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Unlike many programming languages, Go distributes modules from repositories instead of a central package server. One benefit of this approach is that publishing a private module is very similar to publishing a public one. Instead of requiring a completely separate private package server, a Go private module is distributed via a private source code repository. Since most source code hosting options support this out of the box, there’s no need to set up an additional private server.
In order to use a private module, you’ll need to have access to a private Go module. In this section, you’ll create and publish a private module you can use later in the tutorial to access a private module from another Go program.
I have a private repo/module that I own, that I want to use in my project that I’m working on locally. Running ‘go mod download’ or ‘tidy’ returns an error because it cannot access this repo (understandably). What is an appropriate way of accessing this repo?
You can see original issue at StackOverflow at https://stackoverflow.com/questions/52209721/go-mod-private-repo
To ‘fix’ the issue of downloading go modules from private repositories, there are some alternatives we can use:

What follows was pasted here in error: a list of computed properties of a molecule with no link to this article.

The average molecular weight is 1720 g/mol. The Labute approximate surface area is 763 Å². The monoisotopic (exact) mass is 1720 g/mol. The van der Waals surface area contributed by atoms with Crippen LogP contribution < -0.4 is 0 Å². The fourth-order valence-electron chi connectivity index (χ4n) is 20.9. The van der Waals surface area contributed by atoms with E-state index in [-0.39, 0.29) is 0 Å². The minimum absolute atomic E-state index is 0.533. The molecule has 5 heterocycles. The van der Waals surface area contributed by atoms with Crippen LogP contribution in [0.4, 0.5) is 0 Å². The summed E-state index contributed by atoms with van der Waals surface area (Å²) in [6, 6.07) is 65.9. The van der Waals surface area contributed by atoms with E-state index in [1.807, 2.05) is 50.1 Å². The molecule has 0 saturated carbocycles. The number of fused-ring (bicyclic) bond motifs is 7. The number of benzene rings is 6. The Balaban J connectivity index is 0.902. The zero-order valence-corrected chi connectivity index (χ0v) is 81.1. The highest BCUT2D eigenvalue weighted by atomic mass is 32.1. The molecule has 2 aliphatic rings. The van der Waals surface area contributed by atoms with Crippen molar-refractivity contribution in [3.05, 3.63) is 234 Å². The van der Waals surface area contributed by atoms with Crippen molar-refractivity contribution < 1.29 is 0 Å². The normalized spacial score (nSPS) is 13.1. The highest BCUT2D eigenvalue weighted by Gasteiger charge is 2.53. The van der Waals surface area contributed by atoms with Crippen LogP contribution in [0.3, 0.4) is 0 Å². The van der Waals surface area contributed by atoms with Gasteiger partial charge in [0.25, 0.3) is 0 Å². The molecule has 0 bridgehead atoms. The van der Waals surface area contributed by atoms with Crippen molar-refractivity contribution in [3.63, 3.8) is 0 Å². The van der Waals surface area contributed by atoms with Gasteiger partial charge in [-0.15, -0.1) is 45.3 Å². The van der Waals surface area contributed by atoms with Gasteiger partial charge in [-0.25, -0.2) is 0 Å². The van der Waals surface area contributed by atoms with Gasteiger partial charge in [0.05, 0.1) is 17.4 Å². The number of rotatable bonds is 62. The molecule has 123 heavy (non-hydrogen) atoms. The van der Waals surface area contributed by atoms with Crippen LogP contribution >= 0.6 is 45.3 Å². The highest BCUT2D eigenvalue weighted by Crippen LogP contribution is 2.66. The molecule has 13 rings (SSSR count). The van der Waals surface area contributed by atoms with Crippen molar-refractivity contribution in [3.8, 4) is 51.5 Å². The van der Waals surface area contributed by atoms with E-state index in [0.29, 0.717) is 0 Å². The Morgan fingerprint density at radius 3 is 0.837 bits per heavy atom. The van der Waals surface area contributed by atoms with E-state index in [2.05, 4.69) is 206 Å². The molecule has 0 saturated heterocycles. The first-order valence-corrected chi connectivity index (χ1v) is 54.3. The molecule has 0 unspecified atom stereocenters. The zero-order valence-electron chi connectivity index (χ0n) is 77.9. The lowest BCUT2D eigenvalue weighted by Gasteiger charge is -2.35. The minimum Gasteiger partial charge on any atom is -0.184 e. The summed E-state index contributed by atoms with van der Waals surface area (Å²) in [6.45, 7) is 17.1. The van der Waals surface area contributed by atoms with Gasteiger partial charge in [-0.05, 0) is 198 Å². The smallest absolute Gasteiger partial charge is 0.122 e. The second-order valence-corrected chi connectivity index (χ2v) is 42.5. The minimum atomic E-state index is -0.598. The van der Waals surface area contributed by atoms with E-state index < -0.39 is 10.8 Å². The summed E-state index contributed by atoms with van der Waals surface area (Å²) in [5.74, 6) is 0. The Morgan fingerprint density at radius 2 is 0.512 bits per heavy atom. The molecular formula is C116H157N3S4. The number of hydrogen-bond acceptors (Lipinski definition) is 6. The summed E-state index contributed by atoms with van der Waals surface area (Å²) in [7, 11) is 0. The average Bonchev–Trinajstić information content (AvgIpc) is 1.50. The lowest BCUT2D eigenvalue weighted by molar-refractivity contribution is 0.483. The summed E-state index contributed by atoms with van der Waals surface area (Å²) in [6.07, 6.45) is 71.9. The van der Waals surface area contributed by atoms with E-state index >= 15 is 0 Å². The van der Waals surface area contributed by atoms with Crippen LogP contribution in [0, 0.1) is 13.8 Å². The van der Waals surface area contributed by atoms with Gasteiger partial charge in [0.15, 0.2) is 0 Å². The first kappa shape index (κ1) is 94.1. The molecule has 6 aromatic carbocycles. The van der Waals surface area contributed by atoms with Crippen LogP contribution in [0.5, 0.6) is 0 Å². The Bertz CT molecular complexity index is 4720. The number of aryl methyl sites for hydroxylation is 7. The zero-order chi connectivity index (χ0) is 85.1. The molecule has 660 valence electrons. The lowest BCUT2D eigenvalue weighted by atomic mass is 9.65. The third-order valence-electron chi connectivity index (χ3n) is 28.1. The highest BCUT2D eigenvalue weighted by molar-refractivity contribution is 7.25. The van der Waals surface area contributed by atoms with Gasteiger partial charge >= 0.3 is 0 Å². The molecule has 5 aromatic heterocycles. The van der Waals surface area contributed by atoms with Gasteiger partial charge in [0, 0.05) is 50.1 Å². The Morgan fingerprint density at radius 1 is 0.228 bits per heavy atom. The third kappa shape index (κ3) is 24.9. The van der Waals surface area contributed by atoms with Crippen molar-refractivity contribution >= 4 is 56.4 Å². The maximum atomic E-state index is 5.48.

- Alternative 1: Configure our local git client to download go modules with SSH instead of HTTP.
- Alternative 2: Configure your local
$HOME/.netrcfile with a Git access token for private repos.
Alternative 1: Configure your system to use
go mod with SSH
First step is to configure the project to tell
go mod tool to download the private go modules using SSH connections instead of HTTP. This will allow an easier authentication with public-private key scheme. To apply this change, developers need to modify their .gitconfig
Flag your private repos as private
Next step is to configure your Go project to set which dependencies are considered to be private. To do so, we can use the Go environment variable
GOPRIVATE. For example, to configure all my github repos to be considered private, I can use the following command to set the environment variable.
After those steps, I can execute
go mod again to download dependencies
Alternative 2: Configure your local
Previous solutions tends to work in most Linux environments, but more elegant solution is using a
~/.netrc file. This file defines automatic logins for ftp, but other programs have also adopted it, including Git.
If your system does not include this file, you can create it with
touch $HOME/.netrc. The file should have the following format:
TOKEN with your values. Now when you push or pull via HTTPS in Git, it will use that information to login you in. This is why you need the write_repository scope for local purposes.
This will also work with GitHub, Bitbucket, or GitLab.com and even private Gitlab VCS repositories.
One final thing that you’ll have to do is set a
GOPRIVATE environment variable. This contains a comma-separated list of module prefixes. Save this value to your
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